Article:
Lonely Planet Writer

This mom quit her job to travel the world full-time with her daughter

If you’ve ever dreamed of turning that family road trip into a full-time life on the road, take some inspiration from Evie Farrell and her daughter Emmie. As Emmie nears her seventh birthday, she and Evie are marking nearly a year of full-time travel to places like the Philippines, Vietnam, France and Germany.

The pair of travellers, from Burraneer in Australia, have traded their life in a Sydney suburb to travel the world together in search of new experiences. Before hitting the road, Evie worked in public relations, but worried that long hours were keeping her from spending quality time with her daughter. Then, the death of a friend made Evie realise that she wanted to spend more time with her daughter.

“We never really know what is going to happen us,” she told Lonely Planet. “We think we have all the time in the world to do things later on, but what if that time doesn’t come?” Knowing that she couldn’t just work part-time and still make enough money for her and her daughter, Evie realised that what really made her happy was spending time with Emmie and travelling. She decided the money she had set aside for a new kitchen could be used to travel the world.

“Emmie and I had taken lots of trip together, as it was the only time when we could be together and bond, and our holidays were always great”, she said. Since Emmie’s dad agreed they could head out on an adventure, she quit her job, took her savings, sold everything and left. That money has been supporting them, along with income from renting out their house.

The pair left on 1 February, 2016, and have since been to the Philippines, Taiwan, Malaysia, China, Hong Kong, Singapore, Indonesia, Thailand, Vietnam, Cambodia, France, Germany and England. Evie says that Emmie is an excellent free-diver who loves spending time in the water, snorkelling in the Philippines and Malaysian Borneo, and has also become passionate about the welfare of elephants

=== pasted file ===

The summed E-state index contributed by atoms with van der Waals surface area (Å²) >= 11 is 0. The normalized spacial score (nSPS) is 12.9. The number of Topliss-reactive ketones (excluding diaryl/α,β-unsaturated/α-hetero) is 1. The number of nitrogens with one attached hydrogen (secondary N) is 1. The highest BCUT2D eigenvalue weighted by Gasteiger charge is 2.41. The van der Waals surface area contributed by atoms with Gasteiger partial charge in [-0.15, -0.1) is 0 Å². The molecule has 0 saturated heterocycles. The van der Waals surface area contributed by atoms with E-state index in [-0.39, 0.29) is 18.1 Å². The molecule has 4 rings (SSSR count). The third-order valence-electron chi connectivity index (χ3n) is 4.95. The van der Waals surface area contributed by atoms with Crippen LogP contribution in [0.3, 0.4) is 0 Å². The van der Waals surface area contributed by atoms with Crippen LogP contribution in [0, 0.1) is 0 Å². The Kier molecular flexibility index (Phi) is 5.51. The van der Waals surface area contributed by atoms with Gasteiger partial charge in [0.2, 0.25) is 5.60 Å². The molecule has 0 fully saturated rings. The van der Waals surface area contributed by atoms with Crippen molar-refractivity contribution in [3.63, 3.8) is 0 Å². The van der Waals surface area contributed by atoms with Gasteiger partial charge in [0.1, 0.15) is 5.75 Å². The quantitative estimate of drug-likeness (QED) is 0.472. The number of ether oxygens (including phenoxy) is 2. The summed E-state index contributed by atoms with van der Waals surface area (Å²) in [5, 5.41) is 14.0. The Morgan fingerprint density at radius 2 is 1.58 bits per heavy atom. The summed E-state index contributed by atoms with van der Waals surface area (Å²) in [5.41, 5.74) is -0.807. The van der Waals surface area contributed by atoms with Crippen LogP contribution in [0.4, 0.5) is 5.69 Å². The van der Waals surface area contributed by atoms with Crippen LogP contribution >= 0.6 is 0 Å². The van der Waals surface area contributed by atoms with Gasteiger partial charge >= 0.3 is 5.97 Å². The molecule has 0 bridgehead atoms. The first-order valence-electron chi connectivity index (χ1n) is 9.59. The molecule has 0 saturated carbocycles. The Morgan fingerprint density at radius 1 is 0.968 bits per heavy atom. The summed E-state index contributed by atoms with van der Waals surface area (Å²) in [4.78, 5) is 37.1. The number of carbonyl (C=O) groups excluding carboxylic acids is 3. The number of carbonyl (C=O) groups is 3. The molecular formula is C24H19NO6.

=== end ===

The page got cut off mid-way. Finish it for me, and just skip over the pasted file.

Evie’s favourite part has been hiking up the Great Wall of China, and seeing her daughter’s determination to get there. We camped overnight with a small group and even Emmie was just overwhelmed by the atmosphere, beauty and history… I did not expect that China would be so beautiful… I wasn’t expecting it to be so family-friendly and have so much untouched beauty”.

Naturally, while much of travelling is focused on fun, they also have to take part in normal activities like play dates and school, as Emmie was enrolled in a distance education programme and will now attend an international school in Vietnam. The pair will stay in Hoi An for a few months while Emmie studies, and Evie says she will have to earn some money if they want to keep travelling: “and I have to because I don’t want to go back to the hours I worked before we left”.

And while their lifestyle in enviable, Evie says it’s achievable through hard work and saving. She says she worked 20 years for the money needed for the trip – and notes that she now laments wasting money buying things in the past that they didn’t use. As for whether it’s achievable for other families with wanderlust, Evie has some advice: “The hardest part is making the decision and packing up. After that, when you leave the airport and walk through immigration – from then on, it’s magic”.